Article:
Experts urged to ratify Minamata Convention to phase out mercury-added products পারদযুক্ত পণ্যের ব্যবহার বন্ধে মিনামাতা কনভেনশন অনুমোদনের আহ্বান সেন্টমার্টিন সৈকতে প্লাস্টিকের আগ্রাসন 72 birds die eating pesticide-treated masakalai Educate girls to save the planet শিশুর সর্দি-কাশি সারানোর ঘরোয়া উপায় 50 Books All Kids Should Read Before They’re 12 24 thousand under 5 children die of pneumonia in Bangladesh annually গ্রিনহাউস গ্যাস কমানোর লক্ষ্যে নানা উদ্যোগ Maldives: Eco-friendly product export destination for Bangladesh

More than 900 coins removed from turtle’s stomach in Thailand

Twenty-five-year-old green sea turtle nicknamed Bank swallowed money thrown into her pool by tourists seeking good luck. Tossing coins into a fountain to bring good luck is a popular superstition, but the practice brought misery to a sea turtle in Thailand from which vets have removed 915 coins. Vets in Bangkok operated on Monday on the 25-year-old female green sea turtle nicknamed Bank, whose indigestible diet was the result of tourists seeking good fortune by tossing coins into her pool over many years in the eastern town of Sri Racha. Many Thais believe that throwing coins on turtles will bring longevity. But the coins eventually formed a 5kg ball in Bank’s stomach. The weight cracked her ventral shell, causing a life-threatening infection. Five surgeons from Chulalongkorn University’s veterinary faculty removed the coins over four hours while Bank was anesthetised. The ball was too big to take out through a 10cm incision, so it had to be removed a few coins at a time. Many of them had corroded or partially dissolved. “The result is satisfactory. Now it’s up to Bank how much she can recover,” said Pasakorn Briksawan of the surgical team. The turtle, recovering in the university’s animal hospital, will be on a liquid diet for the next two weeks. Bank was brought to the vets by the navy, which found her ailing in her seaside hometown. It was only after a 3D scan that vets discovered the problem. As well as the coins they found two fish hooks, which were also removed. The surgery team leader said that when she discovered the cause of the turtle’s agony she was furious. “I felt angry that humans, whether or not they meant to do it or if they did it without thinking, had caused harm to this turtle,” said Nantarika Chansue, head of Chulalongkorn University’s veterinary medical aquatic animal research centre.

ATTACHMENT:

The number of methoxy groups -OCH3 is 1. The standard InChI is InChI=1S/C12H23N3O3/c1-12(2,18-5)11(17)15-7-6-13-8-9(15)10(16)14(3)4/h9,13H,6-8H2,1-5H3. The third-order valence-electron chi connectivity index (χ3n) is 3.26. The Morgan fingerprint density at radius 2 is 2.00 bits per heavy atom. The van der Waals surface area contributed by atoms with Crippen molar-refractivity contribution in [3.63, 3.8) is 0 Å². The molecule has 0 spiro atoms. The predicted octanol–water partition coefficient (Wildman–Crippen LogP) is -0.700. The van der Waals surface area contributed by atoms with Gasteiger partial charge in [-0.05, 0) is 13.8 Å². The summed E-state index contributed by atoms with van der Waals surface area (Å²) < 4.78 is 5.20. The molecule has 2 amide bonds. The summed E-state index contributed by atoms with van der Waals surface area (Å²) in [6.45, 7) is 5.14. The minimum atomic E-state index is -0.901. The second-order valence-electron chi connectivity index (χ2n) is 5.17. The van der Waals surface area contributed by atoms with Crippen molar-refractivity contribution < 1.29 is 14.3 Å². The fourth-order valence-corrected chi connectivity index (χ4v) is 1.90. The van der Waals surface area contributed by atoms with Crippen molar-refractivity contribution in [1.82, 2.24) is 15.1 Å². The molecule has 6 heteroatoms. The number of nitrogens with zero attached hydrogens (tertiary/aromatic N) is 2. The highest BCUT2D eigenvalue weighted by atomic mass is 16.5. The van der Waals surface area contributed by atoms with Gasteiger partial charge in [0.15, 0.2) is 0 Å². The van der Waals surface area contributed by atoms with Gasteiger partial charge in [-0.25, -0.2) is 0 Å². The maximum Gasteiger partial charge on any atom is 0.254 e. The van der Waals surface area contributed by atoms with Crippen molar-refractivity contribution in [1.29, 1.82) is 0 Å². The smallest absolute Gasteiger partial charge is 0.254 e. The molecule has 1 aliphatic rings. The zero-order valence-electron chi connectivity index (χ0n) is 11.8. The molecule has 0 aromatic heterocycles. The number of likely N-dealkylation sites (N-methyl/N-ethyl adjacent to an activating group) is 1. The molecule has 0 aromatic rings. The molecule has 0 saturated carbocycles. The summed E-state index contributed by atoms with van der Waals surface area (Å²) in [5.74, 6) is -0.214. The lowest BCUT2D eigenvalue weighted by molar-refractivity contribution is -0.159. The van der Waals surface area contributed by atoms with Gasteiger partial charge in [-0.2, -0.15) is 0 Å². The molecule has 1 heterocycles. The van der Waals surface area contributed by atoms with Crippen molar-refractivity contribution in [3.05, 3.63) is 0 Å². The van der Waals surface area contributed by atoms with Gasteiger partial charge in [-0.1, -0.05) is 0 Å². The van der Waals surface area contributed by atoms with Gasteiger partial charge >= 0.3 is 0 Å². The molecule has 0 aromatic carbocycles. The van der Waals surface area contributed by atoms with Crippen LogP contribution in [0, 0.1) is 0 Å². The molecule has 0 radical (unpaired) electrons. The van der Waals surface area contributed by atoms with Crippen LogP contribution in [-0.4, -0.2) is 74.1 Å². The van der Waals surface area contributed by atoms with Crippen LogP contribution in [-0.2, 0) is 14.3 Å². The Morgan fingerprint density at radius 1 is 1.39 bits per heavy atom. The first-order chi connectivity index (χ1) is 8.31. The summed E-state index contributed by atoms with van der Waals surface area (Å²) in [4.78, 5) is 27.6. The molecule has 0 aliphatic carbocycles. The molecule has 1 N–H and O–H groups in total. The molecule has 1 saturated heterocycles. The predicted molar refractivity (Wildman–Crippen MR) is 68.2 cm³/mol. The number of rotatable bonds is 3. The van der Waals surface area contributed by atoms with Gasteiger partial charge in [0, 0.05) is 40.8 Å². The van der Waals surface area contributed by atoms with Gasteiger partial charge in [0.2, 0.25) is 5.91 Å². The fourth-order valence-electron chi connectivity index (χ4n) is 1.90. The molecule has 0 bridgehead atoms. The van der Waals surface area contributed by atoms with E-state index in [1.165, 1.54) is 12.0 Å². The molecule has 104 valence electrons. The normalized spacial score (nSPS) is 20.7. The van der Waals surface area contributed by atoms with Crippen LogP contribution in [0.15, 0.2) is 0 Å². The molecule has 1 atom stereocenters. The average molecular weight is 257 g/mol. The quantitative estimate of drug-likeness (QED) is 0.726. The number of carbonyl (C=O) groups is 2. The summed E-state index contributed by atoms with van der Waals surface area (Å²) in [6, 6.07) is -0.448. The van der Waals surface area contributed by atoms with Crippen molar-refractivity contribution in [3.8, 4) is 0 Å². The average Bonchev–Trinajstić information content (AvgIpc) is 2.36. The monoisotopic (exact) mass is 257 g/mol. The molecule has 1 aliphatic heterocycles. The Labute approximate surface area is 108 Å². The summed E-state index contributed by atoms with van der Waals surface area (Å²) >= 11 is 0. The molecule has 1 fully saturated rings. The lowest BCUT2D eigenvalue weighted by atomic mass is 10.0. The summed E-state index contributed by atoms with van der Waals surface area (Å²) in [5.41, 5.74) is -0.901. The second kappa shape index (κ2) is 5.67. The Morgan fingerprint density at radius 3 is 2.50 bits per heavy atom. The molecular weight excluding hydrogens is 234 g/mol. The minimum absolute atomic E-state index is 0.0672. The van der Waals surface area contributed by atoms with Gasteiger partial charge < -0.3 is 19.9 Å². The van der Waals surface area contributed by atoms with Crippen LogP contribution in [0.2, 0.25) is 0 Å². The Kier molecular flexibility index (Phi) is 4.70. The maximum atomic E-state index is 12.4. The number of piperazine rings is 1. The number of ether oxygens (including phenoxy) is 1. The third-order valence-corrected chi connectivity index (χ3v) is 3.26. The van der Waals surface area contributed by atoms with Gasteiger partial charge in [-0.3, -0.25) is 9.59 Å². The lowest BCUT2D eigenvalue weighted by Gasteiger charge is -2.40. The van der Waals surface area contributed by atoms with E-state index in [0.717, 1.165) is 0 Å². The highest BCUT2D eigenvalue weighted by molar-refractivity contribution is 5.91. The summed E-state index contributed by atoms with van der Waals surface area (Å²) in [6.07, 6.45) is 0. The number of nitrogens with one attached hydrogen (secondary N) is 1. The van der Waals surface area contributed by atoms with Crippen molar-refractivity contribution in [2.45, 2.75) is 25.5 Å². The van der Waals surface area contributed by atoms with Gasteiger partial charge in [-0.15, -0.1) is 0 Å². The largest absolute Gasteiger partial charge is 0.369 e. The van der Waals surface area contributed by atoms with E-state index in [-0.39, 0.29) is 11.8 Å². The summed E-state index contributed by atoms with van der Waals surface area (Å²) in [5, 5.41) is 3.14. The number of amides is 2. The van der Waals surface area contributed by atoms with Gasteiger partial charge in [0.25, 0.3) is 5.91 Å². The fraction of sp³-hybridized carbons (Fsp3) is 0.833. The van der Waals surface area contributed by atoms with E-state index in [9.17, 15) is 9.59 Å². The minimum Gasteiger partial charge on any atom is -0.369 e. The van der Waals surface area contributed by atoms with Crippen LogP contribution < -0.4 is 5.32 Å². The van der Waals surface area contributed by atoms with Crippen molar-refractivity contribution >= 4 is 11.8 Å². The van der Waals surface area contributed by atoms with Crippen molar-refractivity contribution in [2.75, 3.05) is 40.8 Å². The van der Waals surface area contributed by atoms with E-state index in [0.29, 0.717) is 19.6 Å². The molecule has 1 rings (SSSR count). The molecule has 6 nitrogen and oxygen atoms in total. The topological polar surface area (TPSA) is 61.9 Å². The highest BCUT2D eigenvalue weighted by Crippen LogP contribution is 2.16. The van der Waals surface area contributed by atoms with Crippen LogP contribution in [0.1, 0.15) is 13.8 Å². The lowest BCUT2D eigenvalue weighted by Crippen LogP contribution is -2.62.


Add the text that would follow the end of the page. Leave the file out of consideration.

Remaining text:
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Posted by on Mar 7 2017. Filed under Wildlife. You can follow any responses to this entry through the RSS 2.0. You can leave a response or trackback to this entry

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